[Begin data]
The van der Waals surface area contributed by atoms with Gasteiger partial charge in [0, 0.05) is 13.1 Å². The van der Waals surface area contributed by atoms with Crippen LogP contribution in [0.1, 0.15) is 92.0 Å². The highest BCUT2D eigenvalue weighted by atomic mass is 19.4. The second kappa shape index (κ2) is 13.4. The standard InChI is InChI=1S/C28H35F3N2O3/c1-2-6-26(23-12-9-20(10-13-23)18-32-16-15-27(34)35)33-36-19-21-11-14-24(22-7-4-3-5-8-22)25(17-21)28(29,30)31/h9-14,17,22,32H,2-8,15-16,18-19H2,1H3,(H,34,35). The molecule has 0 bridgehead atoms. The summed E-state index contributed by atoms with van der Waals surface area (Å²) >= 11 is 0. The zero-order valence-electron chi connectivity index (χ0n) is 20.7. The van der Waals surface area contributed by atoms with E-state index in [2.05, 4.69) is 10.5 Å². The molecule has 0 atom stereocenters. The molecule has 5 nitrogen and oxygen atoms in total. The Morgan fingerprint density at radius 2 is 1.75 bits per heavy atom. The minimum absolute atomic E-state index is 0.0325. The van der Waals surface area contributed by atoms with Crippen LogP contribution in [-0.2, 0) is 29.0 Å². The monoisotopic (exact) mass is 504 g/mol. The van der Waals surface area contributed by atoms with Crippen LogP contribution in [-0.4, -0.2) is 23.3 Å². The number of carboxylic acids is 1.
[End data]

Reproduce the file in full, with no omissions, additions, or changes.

The van der Waals surface area contributed by atoms with Gasteiger partial charge in [0, 0.05) is 13.1 Å². The van der Waals surface area contributed by atoms with Crippen LogP contribution in [0.1, 0.15) is 92.0 Å². The highest BCUT2D eigenvalue weighted by atomic mass is 19.4. The second kappa shape index (κ2) is 13.4. The standard InChI is InChI=1S/C28H35F3N2O3/c1-2-6-26(23-12-9-20(10-13-23)18-32-16-15-27(34)35)33-36-19-21-11-14-24(22-7-4-3-5-8-22)25(17-21)28(29,30)31/h9-14,17,22,32H,2-8,15-16,18-19H2,1H3,(H,34,35). The molecule has 0 bridgehead atoms. The summed E-state index contributed by atoms with van der Waals surface area (Å²) >= 11 is 0. The zero-order valence-electron chi connectivity index (χ0n) is 20.7. The van der Waals surface area contributed by atoms with E-state index in [2.05, 4.69) is 10.5 Å². The molecule has 0 atom stereocenters. The molecule has 5 nitrogen and oxygen atoms in total. The Morgan fingerprint density at radius 2 is 1.75 bits per heavy atom. The minimum absolute atomic E-state index is 0.0325. The van der Waals surface area contributed by atoms with Crippen LogP contribution in [-0.2, 0) is 29.0 Å². The monoisotopic (exact) mass is 504 g/mol. The van der Waals surface area contributed by atoms with Crippen LogP contribution in [-0.4, -0.2) is 23.3 Å². The number of carboxylic acids is 1.